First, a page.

Hamlet on the Slope
To move or not to move? That, for Mayor-elect Bill de Blasio, is still the question.
flew the co-op
Not even those organic bulk beans are safe these days—the Park Slope Food Co-op reports that thefts are on the rise in their members-only supermarket.
The sneaky shoppers apparently have an MO: The Co-op’s manager, Joe Holtz, describes watching one customer on the supermarket’s security cameras sorting their items—some went to a basket to Read More
French-born decorative painter Pierre Finkelstein is a graduate of the lofty-sounding Van Der Kellen Painting Institute, in Brussels, and the 1990 recipient of the title “best craftsman in France,” according to his website. (We’re not really sure how official any of these rankings are.) His skill? Painting modest surfaces to resemble more exalted ones—like marble or wood.
But from the looks of the Park Slope co-op at 378 Fourth Street that he’s acquired for just over $1 million ($33,750 more) according to city records, he won’t have to ply his trade in his new home.
off the record
Last night, the famously reclusive novelist Donna Tartt made her first and only Brooklyn appearance to support her new book, The Goldfinch, at Congregation Beth Elohim in Park Slope.
The fact that Ms. Tartt elected a 150-year-old Reform synagogue as the venue at which to promote her latest novel is no accident. Beth Elohim is an unusually bookish congregation, with members including Jonathan Safran Foer, Nicole Krauss, Jodi Kantor, Ron Lieber and Jonathan Mahler.
no fun zone
My Rainbow Looms are my voice and my voice will not be silenced. Read More
THERE GOES THE NEIGHBORHOOD
The brownstone at 272 Berkeley Place, renovated by the late Evelyn and Everett Ortner, champions of Park Slope and the couple who set off the neighborhood’s and the borough’s revival, is now up for sale, as reported by Brownstoner earlier today. It is, in many respects, the brownstone that is responsible for Brooklyn as we know it, a borough of lifestyle gurus and movie stars, of precious parenting and farm-to-table restaurants and “laid-back” types who wear $300 clogs and sip $9 juices.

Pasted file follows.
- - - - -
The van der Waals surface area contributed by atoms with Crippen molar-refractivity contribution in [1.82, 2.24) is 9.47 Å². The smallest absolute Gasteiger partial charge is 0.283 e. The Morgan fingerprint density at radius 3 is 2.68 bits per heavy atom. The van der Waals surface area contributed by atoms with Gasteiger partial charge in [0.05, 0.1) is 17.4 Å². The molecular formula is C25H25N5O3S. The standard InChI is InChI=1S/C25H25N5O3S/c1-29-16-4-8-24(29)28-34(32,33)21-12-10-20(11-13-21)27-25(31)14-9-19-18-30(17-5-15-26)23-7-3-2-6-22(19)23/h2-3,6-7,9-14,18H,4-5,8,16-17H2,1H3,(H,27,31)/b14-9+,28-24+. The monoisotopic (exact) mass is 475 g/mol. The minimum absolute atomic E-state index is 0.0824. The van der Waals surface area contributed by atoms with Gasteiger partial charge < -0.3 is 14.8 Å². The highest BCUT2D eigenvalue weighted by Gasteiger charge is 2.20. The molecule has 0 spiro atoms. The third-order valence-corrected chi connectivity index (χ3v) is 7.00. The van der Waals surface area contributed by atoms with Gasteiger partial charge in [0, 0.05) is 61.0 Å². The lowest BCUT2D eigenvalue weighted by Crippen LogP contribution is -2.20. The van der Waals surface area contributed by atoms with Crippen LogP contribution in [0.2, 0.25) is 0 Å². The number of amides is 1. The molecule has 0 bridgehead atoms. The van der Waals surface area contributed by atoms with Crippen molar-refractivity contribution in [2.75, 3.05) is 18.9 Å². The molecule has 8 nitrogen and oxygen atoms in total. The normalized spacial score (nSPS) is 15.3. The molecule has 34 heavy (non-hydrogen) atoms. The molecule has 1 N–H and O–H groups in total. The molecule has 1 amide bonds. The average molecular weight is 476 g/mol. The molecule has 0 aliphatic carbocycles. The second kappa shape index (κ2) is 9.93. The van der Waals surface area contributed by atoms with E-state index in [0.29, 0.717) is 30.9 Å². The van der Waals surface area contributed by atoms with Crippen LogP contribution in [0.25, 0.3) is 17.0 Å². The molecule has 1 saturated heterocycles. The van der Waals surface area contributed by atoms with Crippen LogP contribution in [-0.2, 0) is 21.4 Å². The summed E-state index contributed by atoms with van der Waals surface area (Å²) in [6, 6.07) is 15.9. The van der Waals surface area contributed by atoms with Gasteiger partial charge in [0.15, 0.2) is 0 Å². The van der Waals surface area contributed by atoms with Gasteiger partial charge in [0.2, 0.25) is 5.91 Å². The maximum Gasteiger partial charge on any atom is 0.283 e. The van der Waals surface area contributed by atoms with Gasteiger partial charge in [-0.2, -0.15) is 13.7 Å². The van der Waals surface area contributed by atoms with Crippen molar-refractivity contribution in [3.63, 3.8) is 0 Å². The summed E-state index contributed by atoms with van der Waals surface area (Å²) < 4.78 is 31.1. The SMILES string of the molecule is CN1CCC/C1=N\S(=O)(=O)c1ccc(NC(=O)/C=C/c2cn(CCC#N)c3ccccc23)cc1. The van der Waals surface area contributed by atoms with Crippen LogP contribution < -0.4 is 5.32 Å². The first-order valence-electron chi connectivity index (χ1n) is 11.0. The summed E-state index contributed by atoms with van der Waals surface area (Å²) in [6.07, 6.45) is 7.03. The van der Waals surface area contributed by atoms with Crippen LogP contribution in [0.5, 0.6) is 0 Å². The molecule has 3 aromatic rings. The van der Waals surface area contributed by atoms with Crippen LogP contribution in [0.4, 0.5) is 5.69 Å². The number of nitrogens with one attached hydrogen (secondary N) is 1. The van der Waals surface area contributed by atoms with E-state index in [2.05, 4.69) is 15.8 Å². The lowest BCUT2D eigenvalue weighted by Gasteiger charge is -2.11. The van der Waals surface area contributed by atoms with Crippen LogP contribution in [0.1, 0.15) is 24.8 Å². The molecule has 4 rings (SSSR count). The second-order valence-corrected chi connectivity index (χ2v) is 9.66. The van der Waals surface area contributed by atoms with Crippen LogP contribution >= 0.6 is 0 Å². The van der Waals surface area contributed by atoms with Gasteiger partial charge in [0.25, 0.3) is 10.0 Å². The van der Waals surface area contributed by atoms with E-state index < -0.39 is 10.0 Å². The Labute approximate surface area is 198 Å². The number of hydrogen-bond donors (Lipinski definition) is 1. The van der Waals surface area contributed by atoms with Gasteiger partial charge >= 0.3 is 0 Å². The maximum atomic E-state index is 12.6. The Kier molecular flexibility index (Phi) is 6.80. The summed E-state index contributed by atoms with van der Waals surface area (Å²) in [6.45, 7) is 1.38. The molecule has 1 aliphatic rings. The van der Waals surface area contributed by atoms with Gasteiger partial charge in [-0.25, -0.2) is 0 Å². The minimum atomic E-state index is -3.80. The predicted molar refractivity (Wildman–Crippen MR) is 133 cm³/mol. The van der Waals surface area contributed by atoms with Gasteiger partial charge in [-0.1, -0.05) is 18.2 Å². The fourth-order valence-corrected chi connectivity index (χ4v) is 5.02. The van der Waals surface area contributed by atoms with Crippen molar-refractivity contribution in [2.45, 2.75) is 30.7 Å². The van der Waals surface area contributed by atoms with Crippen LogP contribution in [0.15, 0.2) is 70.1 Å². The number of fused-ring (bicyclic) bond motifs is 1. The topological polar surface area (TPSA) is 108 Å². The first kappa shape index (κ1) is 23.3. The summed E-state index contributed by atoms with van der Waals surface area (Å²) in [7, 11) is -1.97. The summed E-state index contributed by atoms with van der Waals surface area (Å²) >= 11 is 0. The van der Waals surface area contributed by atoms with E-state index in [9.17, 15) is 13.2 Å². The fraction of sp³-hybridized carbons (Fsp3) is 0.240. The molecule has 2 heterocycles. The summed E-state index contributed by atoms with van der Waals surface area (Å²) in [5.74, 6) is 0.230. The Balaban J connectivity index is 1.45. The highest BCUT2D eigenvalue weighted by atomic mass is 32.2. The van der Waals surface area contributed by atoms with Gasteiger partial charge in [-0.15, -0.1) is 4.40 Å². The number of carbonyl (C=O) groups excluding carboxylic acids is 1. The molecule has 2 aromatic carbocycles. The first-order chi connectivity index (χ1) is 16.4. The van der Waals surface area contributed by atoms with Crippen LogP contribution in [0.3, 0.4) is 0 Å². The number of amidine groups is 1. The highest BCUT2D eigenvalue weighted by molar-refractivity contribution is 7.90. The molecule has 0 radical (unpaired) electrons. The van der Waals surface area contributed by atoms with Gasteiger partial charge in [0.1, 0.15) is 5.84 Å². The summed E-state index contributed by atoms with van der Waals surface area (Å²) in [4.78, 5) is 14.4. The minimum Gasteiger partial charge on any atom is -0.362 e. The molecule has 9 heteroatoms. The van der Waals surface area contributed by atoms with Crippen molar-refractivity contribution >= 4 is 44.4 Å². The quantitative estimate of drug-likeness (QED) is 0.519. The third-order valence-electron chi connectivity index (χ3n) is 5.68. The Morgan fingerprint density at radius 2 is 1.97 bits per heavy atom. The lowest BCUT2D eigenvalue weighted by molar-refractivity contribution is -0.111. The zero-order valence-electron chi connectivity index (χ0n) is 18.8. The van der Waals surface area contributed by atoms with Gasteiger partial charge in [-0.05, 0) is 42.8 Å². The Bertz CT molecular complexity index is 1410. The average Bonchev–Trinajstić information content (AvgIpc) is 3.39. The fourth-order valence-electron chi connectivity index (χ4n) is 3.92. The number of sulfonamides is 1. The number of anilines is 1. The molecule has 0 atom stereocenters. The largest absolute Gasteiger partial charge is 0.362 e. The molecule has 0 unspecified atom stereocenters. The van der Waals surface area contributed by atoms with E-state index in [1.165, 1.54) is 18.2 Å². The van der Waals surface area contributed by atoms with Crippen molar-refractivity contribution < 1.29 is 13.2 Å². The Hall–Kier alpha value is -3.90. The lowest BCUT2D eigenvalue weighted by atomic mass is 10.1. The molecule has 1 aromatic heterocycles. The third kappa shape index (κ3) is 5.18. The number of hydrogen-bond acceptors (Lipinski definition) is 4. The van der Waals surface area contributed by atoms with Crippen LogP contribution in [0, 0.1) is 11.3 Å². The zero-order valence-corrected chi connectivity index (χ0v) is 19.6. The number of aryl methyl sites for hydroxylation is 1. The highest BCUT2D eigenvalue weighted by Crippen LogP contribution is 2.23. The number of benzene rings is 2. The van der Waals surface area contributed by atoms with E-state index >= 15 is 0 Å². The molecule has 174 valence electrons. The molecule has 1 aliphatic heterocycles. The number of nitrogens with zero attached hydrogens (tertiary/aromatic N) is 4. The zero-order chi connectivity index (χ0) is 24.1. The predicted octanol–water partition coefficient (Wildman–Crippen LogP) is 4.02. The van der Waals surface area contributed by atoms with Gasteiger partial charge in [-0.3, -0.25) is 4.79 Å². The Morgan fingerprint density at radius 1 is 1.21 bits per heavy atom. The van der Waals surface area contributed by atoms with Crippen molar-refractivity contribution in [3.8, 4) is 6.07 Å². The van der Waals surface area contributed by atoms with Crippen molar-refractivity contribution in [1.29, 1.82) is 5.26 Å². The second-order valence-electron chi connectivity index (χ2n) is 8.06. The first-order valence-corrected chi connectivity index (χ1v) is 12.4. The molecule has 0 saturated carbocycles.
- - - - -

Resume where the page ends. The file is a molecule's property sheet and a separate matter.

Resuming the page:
The Ortners moved into the brownstone in 1963—when most other middle-class residents were fleeing the city—and not only restored it, but proselytized about the the experience, extolling the joy and beauty of brownstone living. Mr. Ortner died in May of this year and Ms. Ortner predeceased him; they left no immediate relatives.
Election Day: 2013apalooza
Judging by the horde of cameras alone, Election Day is Bill de Blasio’s day.
The public advocate and his wife voted near their Park Slope home this morning, meeting a storm of cameras and reporters as they ambled into a local library to vote. Mr. de Blasio, leading his mayoral rivals comfortably in all of the latest polls, brushed off any talk that he would vault past 40 percent and avoid a runoff in the Democratic primary.
First, Comptroller John Liu yelled, “Yes we can!” to the crowded Apollo Theater last week. Today, rival Bill de Blasio compared his own surging mayoral bid to President Barack Obama’s re-election effort–with his own celebrities in tow to make the case.
“You’ll remember the pundits in October 2012. Remember the message we heard over and over again? ‘Well, the Obama momentum has ended, you know, it’s almost about to be over, Romney’s moving, he’s surging,’” said Mr. de Blasio at a phone banking event in Park Slope.
Since its rezoning in 2003, Fourth Avenue in Park Slope has seen a few new apartment buildings go up, but developers only got a few years in before the financial crisis put a freeze on new construction along the avenue, leaving it in its current half-industrial, half-luxury residential state.
But as Brooklyn’s housing market heats back up, landowners are putting development sites back on the market, and builders are crawling over each other to get a piece of the action.
A site marketed by TerraCRG, 275 Fourth Avenue, currently occupied by a suburban-style McDonald’s at First Street, just sold for $14.8 million, Ofer Cohen told The Observer—well above the $12 million that the seller was asking for the land.
Katy Perry once asked, “Do you ever feel like a plastic bag?”
Park Slopers have an answer for you, Ms. Perry. It’s a no.
On June 24, the Brooklyn neighborhood, along with the No Impact Project, will host a “Ban the bag from NYC” workshop to help reduce and eventually eradicate the use Read More